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Discussing Bruce Lee’s nunchaku, Tabak-Toyoks, balisong butterfly knives, yo-yo’s and other weapons

A brief intro to Weapons of the Philippines

Almost everyone knows about Bruce Lee. Nearly everyone has seen Bruce Lee's brilliant display of the nunchaku. If you know anything at all about the nunchaku you probably know they come from Japan. What most don't know is where Pilipinos fit into the picture. Hopefully this brief history of Pilipino weapons will enlighten some. Just in case, nunchakus are two short sticks generally not longer than a foot in length and connected by a single chain or rope. The tabak-toyok is the Pilipino version of the nunchaku. Tabak-toyoks tend to have shorter handles with a longer chain. The handles generally are around 4 inches in length with a 6 inch chain connecting the handles. It is also known as the chako and known to be utilized in street brawls.

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Did you know that a Pilipino Martial Artist by the name of Dan Inosanto taught (and studied under) Bruce Lee? Inosanto taught Bruce Lee how to use the tabak-toyok. Before Bruce Lee died, he was studying a number of different arts, and Filipino Martial Arts was one of those arts.

"Game of Death" Nunchuk Fight Scene

Some other Pilipino weapons that are known to be Pilipino include the balisong and the yo-yo. The butterfly knife "balisong" is a unique knife. Coming from Batangas in the Philippines, it is a knife where the handle itself acts as a sheath but can also allow the blade to be exposed. The use of the balisong is similar to that of the tabak-toyok. Look at the motions used to wield both weapons and you will see strong similarities. The yo-yo originally made from stone was a weapon. It came out of obscurity by way of a Pilipino American named Pedro Flores. In 1928 Flores opened up the Yo-Yo Manufacturing Company in Santa Barbara. Staring with only a dozen handmade yo-yos, the company expanded to a third factory with about 600 workers and produced over 300 thousand units a day! By 1930 Flores sold the modern yo-yo to Donald Duncan, and then worked under Duncan running promotions.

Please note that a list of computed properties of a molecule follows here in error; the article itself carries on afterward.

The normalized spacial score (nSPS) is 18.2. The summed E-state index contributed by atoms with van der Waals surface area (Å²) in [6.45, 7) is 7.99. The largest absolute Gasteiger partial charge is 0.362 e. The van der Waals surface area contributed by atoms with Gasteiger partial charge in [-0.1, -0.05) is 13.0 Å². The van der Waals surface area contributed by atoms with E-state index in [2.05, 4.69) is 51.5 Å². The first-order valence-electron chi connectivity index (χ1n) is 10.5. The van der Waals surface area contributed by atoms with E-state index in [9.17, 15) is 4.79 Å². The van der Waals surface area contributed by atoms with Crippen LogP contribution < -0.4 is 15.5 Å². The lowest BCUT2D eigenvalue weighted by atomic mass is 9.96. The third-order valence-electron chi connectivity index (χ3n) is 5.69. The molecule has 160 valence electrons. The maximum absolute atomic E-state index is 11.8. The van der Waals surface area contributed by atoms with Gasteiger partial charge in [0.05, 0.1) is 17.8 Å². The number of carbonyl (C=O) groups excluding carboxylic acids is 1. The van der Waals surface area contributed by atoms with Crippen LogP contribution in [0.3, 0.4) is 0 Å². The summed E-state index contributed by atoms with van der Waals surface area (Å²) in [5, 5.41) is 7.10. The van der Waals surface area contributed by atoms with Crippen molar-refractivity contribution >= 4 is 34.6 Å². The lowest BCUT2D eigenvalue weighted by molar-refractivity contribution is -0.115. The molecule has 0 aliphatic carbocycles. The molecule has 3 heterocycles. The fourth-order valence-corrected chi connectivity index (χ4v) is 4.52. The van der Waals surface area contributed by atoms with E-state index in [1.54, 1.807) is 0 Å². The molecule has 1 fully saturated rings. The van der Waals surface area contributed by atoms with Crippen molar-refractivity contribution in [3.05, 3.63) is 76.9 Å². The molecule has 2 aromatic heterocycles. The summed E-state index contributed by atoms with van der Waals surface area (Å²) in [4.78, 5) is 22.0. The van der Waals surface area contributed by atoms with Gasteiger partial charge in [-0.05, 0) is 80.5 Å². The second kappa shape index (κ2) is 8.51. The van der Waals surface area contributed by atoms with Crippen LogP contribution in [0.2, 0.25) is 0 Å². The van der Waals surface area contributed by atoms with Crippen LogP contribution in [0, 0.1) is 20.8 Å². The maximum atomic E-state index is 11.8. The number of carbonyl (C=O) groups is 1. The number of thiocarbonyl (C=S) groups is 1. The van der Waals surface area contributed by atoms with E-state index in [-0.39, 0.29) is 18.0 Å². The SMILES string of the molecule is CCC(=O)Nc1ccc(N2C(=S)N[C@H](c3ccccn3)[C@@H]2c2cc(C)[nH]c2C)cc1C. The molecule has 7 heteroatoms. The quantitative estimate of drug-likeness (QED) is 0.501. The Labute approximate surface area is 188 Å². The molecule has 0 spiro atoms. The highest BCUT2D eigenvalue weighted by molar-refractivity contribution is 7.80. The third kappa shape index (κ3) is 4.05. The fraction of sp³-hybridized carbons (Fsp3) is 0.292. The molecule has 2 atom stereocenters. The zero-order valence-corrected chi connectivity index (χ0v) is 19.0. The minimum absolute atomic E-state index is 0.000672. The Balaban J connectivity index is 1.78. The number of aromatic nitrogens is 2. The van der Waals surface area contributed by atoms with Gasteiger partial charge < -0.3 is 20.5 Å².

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The Filipino Martial Arts utilizes many items which most people don't consider to be weapons. A simple pen, bandana, belt or magazine, just to name a few, are common weapons. Take a look at The Bourne Identity! Grandmaster Robert Castro of Eskabo Daan would tell stories about one of his teachers using a bottle of water as a weapon. While training under Great Grandmaster Ernesto Presas, GM Castro saw firsthand how a simple plastic bottle of water can prove effective. Great Grandmaster Presas would take the person down and then open the bottle of water over the attacker's face. The attacker would be rendered useless while gasping for air!

Just remember that anything can be a weapon, even a little water.